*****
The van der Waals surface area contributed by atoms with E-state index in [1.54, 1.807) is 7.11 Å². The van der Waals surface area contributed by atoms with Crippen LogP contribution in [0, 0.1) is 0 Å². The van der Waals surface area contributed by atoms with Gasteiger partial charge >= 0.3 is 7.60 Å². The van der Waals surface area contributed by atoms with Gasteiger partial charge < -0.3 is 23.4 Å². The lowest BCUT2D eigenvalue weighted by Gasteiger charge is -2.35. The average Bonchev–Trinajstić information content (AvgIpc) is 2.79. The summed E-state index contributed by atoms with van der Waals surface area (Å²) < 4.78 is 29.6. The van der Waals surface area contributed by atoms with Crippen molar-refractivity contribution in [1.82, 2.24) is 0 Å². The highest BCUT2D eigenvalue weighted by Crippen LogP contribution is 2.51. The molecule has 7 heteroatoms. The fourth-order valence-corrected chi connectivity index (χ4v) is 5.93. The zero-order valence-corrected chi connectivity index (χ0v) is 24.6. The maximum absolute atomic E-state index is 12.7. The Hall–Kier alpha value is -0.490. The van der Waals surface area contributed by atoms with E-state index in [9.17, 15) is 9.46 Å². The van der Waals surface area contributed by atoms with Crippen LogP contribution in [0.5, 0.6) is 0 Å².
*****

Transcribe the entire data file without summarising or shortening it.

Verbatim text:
The van der Waals surface area contributed by atoms with E-state index in [1.54, 1.807) is 7.11 Å². The van der Waals surface area contributed by atoms with Crippen LogP contribution in [0, 0.1) is 0 Å². The van der Waals surface area contributed by atoms with Gasteiger partial charge >= 0.3 is 7.60 Å². The van der Waals surface area contributed by atoms with Gasteiger partial charge < -0.3 is 23.4 Å². The lowest BCUT2D eigenvalue weighted by Gasteiger charge is -2.35. The average Bonchev–Trinajstić information content (AvgIpc) is 2.79. The summed E-state index contributed by atoms with van der Waals surface area (Å²) < 4.78 is 29.6. The van der Waals surface area contributed by atoms with Crippen molar-refractivity contribution in [1.82, 2.24) is 0 Å². The highest BCUT2D eigenvalue weighted by Crippen LogP contribution is 2.51. The molecule has 7 heteroatoms. The fourth-order valence-corrected chi connectivity index (χ4v) is 5.93. The zero-order valence-corrected chi connectivity index (χ0v) is 24.6. The maximum absolute atomic E-state index is 12.7. The Hall–Kier alpha value is -0.490. The van der Waals surface area contributed by atoms with E-state index in [9.17, 15) is 9.46 Å². The van der Waals surface area contributed by atoms with Crippen LogP contribution in [0.5, 0.6) is 0 Å².